There seems to be a general lament among the elder generation of lawyers in regards to the quality of new law school graduates. Simultaneously, there is also a cacophony of complaints from recent law school graduates about the general state of the legal profession and the dissonance between what they felt they should have received from their law school education. See all the assorted “scamblawgs.”
The older generation’s complaint seems to be that Gen Y grads are, well, complaining too much. Gen Y needs to strap on their big-boy (or girl) pants and get on with it.
Gen Y grads seem to be saying they just haven’t been given the opportunity…
Despite being a recent Gen Y Law Grad myself… I have to agree with the older generation of lawyers. Put up or shut up, pound the pavement, press the flesh, get out there and make it happen. Nothing to lose means nothing but gain.
Success is not something that is handed to you. It requires long hours, hard work, and dedication. It requires fighting, passion, and sacrifice.
It requires grit. From Wired Science:
There are two interesting takeaways from this study. The first is that there’s a major contradiction between how we measure talent and the causes of talent. In general, we measure talent using tests of maximal performance. Think, for instance, of the NFL Combine: Players perform in short bursts (40 yard dash, short IQ test, catching drills, etc.) under conditions of high motivation. The purpose of the event is to see what players are capable of, to determine the scope of their potential. The problem with these tests, however, is that the real world doesn’t resemble the NFL Combine. Instead, success in the real world depends on sustained performance, on being able to work hard at practice, and spend the weekend studying the playbook, and reviewing hours of game tape. Those are all versions of deliberate practice, and our ability to engage in such useful exercises largely depends on levels of grit. The problem, of course, is that grit can’t be measured in a single afternoon on a single field. (By definition, it’s a metric of personality that involves long periods of time.) The end result is that our flawed beliefs about talent have led to flawed tests of talent. Perhaps that explains why there is no “consistent statistical relationship between combine tests and professional football performance.” We need to a test that measures how likely people are to show up, not just how they perform once there.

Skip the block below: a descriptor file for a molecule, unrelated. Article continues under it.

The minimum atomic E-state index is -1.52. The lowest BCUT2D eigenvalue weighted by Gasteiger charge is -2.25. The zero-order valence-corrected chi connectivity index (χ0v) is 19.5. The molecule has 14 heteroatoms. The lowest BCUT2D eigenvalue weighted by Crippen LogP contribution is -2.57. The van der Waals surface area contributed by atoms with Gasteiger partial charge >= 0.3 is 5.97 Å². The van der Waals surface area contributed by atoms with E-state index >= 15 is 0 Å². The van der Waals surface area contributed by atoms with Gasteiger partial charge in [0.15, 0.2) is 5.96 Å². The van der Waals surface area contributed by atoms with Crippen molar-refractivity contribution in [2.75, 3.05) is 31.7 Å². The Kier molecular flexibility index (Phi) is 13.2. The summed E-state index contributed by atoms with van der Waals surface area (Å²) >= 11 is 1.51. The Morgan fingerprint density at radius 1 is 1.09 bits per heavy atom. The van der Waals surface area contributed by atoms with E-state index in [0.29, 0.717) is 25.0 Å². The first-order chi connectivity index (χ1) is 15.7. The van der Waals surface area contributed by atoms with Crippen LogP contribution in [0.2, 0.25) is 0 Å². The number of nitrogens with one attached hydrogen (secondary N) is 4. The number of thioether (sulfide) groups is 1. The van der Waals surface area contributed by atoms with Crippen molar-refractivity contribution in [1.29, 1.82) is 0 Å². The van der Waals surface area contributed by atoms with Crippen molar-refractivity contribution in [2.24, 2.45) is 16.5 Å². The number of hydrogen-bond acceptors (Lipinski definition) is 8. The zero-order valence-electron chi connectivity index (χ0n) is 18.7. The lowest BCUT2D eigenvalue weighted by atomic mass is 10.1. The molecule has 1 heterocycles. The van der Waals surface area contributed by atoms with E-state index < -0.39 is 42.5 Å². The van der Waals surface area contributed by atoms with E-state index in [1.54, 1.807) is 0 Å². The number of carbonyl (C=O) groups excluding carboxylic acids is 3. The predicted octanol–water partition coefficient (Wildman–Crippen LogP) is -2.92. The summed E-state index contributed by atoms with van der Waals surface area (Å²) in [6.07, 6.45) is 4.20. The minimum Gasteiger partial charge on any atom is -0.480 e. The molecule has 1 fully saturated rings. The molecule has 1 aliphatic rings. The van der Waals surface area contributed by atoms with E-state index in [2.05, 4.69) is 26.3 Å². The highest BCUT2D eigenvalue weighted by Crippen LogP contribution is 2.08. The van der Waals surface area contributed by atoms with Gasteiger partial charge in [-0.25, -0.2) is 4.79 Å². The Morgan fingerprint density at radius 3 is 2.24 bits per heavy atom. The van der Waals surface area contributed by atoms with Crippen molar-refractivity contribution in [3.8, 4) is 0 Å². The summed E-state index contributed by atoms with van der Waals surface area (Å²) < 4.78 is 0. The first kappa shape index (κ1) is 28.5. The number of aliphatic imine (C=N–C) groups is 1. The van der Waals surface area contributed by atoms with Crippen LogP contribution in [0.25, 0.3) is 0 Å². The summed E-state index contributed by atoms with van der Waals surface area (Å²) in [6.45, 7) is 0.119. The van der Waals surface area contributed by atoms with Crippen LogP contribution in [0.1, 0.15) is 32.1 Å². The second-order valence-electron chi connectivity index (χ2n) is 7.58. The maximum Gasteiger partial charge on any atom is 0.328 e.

The second takeaway involves the growing recognition of “non-cognitive” skills like grit and self-control. While such traits have little or nothing to do with intelligence (as measured by IQ scores), they often explain a larger share of individual variation when it comes to life success. It doesn’t matter if one is looking at retention rates at West Point or teacher performance within the Teach for America program or success in the spelling bee: Factors like grit are often the most predictive variables of real world performance. Thomas Edison was right: even genius is mostly just perspiration.
It’s the difference between a fixed mindset and a growth mindset. A fixed mindset is intimidated by obstacles, sees effort as fruitless, and takes criticism poorly. A growth mindset embraces challenges, sees effort as a means to achievement, and integrates criticism to improve performance. (You should really go read the whole post over by ex-lawyer Michael Richard, which sums up the research of Dr. Carol Dweck into the growth mindset with a really great set of flow charts).
So, other Gen Y law grads: Nothing is going to be handed to you on a silver platter. I’m sorry if you feel as though you were duped in some manner, but at this point you’re spending your time crying over spilled milk as opposed to doing something about it. The legal profession is in upheaval. Guess what? So is the whole world. Change is here whether you like it or not. And despite what you may have been led to believe, change has always been the name of the game. Computers and the internet have just punched change into the fast lane.
Either embrace it or get out of the race.
Keith Lee practices law at Hamer Law Group, LLC in Birmingham, Alabama. He writes about professional development, the law, the universe, and everything at Associate’s Mind. He is also the author of The Marble and The Sculptor: From Law School To Law Practice (affiliate link), published by the ABA. You can reach him at firstname.lastname@example.org or on Twitter at @associatesmind.